April 9, 2015
Dr. Gregory Lewis describes his experiences on the Jordan medical mission:
I am working with they Syrian American Medical Society here in Jordan and have been traveling with a team of 35 doctors, dentists, nurses, pharmacists, and translators from all over the world to various locations to provide needed medical and mental health services.
I was initially concerned that I might not fit in well since I was “only” a psychologist. As it turns out, my services have been desperately needed and the doctors have welcomed me with open arms and have gone out of their way to assist me. They have been very concerned about the mental health of the Syrian refugees and have asked me about how I help people deal with trauma and how I personally cope with dealing with their stories. We have just finished our fourth day working in the refugee camps and it has been a pretty unbelievable experience. The poverty, hopelessness, and trauma the refugees have experienced is beyond describable. They live in tents and metal shacks with no grass or trees around. I have seen several refugees who either witnessed terrible traumas or were directly tortured themselves. They have very high rates of PTSD, anxiety, and depression, and very little medication or counseling resources to assist them. They often cannot feed their children or keep them warm. The children have few, if any, toys to play with. I have seen several developmentally delayed children who have no services available to them.
I saw a Syrian refugee who had never been seen by any of the medical professionals before. She came in asking for medication for her stomachaches. However, it quickly became apparent to me that what she really needed was documentation from someone like me that she could send to the Swedish government to allow her to go to Sweden with her children and mother-in-law to be reunited with her husband, who had gone there to find work and obtain asylum after being persecuted in Syria. I did a brief one hour psychological evaluation in support of her asylum claim (normally I spend 3 – 7 hours doing them) and stayed up last night writing a 5-page report that was given her today when she returned. The deadline for her to get this documentation to Sweden was today, or she would lose her opportunity for asylum. We were able to send this to Sweden electronically. I realized then that God had me here for a reason and that my expertise in asylum work was was one of them.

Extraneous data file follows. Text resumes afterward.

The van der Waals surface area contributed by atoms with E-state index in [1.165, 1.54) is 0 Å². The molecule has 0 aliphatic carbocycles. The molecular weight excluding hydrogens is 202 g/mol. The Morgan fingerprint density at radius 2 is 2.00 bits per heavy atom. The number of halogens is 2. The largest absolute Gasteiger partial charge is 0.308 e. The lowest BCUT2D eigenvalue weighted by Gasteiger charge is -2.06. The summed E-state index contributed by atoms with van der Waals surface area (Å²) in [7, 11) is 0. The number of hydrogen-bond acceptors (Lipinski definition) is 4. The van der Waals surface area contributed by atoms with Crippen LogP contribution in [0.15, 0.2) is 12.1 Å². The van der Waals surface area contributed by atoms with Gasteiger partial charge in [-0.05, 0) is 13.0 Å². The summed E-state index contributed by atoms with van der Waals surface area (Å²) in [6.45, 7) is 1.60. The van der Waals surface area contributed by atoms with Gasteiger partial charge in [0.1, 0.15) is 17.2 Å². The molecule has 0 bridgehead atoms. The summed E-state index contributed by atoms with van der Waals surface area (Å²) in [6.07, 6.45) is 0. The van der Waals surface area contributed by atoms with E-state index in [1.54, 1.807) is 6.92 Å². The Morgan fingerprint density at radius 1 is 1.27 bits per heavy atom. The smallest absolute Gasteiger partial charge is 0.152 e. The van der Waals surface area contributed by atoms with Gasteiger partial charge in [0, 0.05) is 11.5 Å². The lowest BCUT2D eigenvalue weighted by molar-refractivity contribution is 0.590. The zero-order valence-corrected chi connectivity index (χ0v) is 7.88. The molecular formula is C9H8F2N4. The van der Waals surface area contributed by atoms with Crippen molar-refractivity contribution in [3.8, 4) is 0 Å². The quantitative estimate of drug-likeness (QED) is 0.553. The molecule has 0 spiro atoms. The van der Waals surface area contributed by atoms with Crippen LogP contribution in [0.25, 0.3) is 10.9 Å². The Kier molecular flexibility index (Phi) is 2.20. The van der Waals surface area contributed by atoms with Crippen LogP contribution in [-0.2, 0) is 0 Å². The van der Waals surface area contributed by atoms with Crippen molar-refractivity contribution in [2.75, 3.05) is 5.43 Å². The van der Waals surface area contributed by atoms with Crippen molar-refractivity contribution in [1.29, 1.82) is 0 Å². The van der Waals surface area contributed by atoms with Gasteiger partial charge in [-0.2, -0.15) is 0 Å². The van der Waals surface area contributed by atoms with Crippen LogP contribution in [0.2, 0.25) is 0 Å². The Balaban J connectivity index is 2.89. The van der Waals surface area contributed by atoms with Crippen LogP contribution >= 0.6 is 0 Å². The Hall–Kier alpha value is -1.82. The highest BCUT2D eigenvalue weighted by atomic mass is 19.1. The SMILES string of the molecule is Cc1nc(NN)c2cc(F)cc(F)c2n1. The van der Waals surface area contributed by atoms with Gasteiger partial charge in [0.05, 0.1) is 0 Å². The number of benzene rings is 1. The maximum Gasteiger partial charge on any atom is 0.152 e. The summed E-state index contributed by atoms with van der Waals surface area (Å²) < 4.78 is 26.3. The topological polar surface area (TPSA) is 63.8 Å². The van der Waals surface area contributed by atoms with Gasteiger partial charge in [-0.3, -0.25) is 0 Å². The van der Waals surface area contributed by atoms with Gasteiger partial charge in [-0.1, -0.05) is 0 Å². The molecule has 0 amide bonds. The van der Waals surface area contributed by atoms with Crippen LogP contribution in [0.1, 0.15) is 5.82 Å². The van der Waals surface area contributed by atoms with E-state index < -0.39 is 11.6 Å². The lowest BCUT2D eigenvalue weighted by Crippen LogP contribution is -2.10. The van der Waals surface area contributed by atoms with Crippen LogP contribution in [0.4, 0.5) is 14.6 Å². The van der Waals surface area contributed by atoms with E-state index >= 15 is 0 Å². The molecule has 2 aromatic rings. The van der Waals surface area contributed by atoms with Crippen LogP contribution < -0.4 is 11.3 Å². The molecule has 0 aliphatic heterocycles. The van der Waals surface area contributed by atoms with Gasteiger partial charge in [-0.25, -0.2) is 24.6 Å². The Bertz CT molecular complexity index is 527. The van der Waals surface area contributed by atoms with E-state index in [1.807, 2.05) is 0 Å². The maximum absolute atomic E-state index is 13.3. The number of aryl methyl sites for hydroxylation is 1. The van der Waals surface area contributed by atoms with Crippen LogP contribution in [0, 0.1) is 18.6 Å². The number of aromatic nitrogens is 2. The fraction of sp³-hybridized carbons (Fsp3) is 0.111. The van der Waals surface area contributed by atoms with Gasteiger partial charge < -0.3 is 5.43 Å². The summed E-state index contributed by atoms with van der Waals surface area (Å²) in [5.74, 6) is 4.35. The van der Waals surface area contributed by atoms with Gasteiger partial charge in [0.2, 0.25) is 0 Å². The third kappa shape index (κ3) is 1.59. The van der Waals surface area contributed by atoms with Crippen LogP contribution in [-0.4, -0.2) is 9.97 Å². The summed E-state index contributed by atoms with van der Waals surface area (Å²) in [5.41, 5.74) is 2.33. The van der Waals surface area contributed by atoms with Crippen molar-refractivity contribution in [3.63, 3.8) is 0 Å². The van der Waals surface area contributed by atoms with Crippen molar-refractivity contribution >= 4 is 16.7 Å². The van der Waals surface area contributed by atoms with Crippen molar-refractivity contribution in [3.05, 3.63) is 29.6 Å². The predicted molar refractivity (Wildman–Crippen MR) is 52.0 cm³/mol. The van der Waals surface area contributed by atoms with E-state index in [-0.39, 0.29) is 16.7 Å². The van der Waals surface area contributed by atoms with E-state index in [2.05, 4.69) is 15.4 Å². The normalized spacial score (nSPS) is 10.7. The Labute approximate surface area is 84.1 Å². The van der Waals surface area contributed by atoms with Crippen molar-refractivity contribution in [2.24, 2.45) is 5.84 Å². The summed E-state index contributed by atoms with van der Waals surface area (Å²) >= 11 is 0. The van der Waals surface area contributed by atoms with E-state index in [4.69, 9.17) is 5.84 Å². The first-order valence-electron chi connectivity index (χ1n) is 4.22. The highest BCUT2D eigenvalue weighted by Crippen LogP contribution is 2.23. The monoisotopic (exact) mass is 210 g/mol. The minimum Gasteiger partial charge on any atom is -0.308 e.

This has been any eye-opening experience for me. I know my life will forever be changed as a result of this work and although I am exhausted from our long days in the camps, I am looking forward to the rest of my time here and to helping those in need. Several of the traumatized men I have seen have asked if I could stay so they could see me for counseling. One of the hardest things we have all had to come to grips with here is the limitations on what we can do in a short period of time and the very few resources that exist for follow-up services. However, there is a remarkable spirit of camaraderie amongst the medical team that motivates us to do whatever we can to ease the plight of the Syrian refugees to some extent and to assist them in improving their health and mental health. I feel privileged to be a part of the SAMS team and privileged to be able to work with the refugees. I only hope that other medical professionals, especially psychologists and psychiatrists, will see the importance of this type of work and will themselves volunteer for future medical missions.